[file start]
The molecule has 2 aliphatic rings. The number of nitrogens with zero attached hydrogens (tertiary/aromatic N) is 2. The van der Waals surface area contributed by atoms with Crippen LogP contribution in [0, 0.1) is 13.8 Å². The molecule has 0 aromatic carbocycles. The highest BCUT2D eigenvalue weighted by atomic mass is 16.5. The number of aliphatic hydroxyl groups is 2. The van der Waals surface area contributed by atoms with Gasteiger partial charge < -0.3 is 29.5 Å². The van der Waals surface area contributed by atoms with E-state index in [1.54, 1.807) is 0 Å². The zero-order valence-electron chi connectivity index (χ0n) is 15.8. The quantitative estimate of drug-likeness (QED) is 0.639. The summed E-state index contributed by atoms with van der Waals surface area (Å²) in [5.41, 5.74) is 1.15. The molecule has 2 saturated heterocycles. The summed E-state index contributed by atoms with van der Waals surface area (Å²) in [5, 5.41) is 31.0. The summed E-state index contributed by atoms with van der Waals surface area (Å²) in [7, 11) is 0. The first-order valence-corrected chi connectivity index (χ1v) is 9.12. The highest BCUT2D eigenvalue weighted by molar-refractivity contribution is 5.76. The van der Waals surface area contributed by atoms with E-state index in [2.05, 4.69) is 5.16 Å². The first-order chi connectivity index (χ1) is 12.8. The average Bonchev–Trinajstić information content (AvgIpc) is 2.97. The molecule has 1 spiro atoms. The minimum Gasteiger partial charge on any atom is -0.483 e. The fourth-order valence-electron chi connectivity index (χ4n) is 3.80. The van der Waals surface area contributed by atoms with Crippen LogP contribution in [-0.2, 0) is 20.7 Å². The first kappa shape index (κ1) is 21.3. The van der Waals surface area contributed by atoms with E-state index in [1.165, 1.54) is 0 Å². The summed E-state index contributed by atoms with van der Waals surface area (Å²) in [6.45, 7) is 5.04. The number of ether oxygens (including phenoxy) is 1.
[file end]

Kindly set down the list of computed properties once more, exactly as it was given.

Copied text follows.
The molecule has 2 aliphatic rings. The number of nitrogens with zero attached hydrogens (tertiary/aromatic N) is 2. The van der Waals surface area contributed by atoms with Crippen LogP contribution in [0, 0.1) is 13.8 Å². The molecule has 0 aromatic carbocycles. The highest BCUT2D eigenvalue weighted by atomic mass is 16.5. The number of aliphatic hydroxyl groups is 2. The van der Waals surface area contributed by atoms with Gasteiger partial charge < -0.3 is 29.5 Å². The van der Waals surface area contributed by atoms with E-state index in [1.54, 1.807) is 0 Å². The zero-order valence-electron chi connectivity index (χ0n) is 15.8. The quantitative estimate of drug-likeness (QED) is 0.639. The summed E-state index contributed by atoms with van der Waals surface area (Å²) in [5.41, 5.74) is 1.15. The molecule has 2 saturated heterocycles. The summed E-state index contributed by atoms with van der Waals surface area (Å²) in [5, 5.41) is 31.0. The summed E-state index contributed by atoms with van der Waals surface area (Å²) in [7, 11) is 0. The first-order valence-corrected chi connectivity index (χ1v) is 9.12. The highest BCUT2D eigenvalue weighted by molar-refractivity contribution is 5.76. The van der Waals surface area contributed by atoms with E-state index in [2.05, 4.69) is 5.16 Å². The first-order chi connectivity index (χ1) is 12.8. The average Bonchev–Trinajstić information content (AvgIpc) is 2.97. The molecule has 1 spiro atoms. The minimum Gasteiger partial charge on any atom is -0.483 e. The fourth-order valence-electron chi connectivity index (χ4n) is 3.80. The van der Waals surface area contributed by atoms with Crippen LogP contribution in [-0.2, 0) is 20.7 Å². The first kappa shape index (κ1) is 21.3. The van der Waals surface area contributed by atoms with E-state index in [1.165, 1.54) is 0 Å². The summed E-state index contributed by atoms with van der Waals surface area (Å²) in [6.45, 7) is 5.04. The number of ether oxygens (including phenoxy) is 1.